Tuesday, April 9, 2024

First Pig Kidney Implant On Living Human Patient

 As mentioned in the article by Chase, “a founding member of the Mass General Brigham health care system, announced the world’s first successful transplant of a genetically-edited pig (porcine) kidney into a 62-year-old man living with end-stage kidney disease (ESKD).”. It’s incredible to witness the constant innovations in health care especially when it means making certain procedures more accessible to others. The pig kidney was provided by the EGenesis of Cambridge, Mas. The reason why this pig kidney was unique is because it  was genetically-edited using CRISPR-Cas9 technology which removed any harmful pig genes and added human genes in order to avoid the body rejecting the kidney. This has been a process that has been extensively researched for the past 5 years through multiple physicians, surgeons, scientists, anesthesiologists, and nurses. This is truly a historic milestone given that many people wait years for a kidney transplant and some never receive it, not to mention how expensive it is. Rick Slayman has been recovering from surgery for over two weeks and will live on to be part of a pivotal point in history.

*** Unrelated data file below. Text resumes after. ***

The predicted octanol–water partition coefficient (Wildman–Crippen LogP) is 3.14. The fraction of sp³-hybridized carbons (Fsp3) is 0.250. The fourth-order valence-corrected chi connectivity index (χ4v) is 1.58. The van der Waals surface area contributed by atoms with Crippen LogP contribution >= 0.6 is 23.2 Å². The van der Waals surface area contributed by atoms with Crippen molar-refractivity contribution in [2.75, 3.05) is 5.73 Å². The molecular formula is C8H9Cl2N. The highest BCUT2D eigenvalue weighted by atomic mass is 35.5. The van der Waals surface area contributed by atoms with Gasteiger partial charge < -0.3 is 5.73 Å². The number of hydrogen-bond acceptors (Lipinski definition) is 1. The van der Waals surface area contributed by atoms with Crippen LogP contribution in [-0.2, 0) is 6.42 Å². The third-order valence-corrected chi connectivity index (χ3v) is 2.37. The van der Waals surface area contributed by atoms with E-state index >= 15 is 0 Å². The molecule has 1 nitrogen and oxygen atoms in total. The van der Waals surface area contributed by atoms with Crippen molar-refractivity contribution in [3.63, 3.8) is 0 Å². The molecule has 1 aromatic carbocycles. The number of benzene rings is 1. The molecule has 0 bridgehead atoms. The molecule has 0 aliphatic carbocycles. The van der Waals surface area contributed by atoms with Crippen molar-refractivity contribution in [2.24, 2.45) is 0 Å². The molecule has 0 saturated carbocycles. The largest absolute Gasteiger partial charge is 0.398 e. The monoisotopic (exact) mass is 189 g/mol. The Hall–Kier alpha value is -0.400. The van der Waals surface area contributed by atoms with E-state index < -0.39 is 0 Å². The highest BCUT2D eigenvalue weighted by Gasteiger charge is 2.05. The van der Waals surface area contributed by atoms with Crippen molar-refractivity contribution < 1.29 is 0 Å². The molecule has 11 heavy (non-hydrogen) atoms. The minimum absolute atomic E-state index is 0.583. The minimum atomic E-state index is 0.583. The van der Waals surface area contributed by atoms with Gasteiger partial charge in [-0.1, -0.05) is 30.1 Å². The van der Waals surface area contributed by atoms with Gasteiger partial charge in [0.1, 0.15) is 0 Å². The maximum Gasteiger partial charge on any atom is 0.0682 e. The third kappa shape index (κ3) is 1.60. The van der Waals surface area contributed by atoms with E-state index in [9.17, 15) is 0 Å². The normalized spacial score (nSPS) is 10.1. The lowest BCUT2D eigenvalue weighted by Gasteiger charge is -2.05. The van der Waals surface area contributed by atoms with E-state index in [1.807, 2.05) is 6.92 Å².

Link 1: https://www.massgeneral.org/news/press-release/worlds-first-genetically-edited-pig-kidney-transplant-into-living-recipient

Link 2: https://www.cnn.com/2024/04/04/health/pig-kidney-transplant-patient-home/index.html


  1. Hi Rocio,
    This is really cool! In Chase's article, a ground-breaking development in healthcare accessibility is described, namely the world's first successful transplant of a genetically altered pig kidney into a patient with end-stage kidney disease. This is important because it Offers hope to individuals in need of organ transplants, and the application of CRISPR-Cas9 technology to modify the pig kidney and ensure compatibility with the recipient is the result of years of research and collaboration across medical fields. Great post!

  2. I never thought I'd be reading about a pig kidney implant on a human, regardless its still a crazy innovation in healthcare, as you said. I wonder what else lies ahead with CRISPR-CAS9 technology.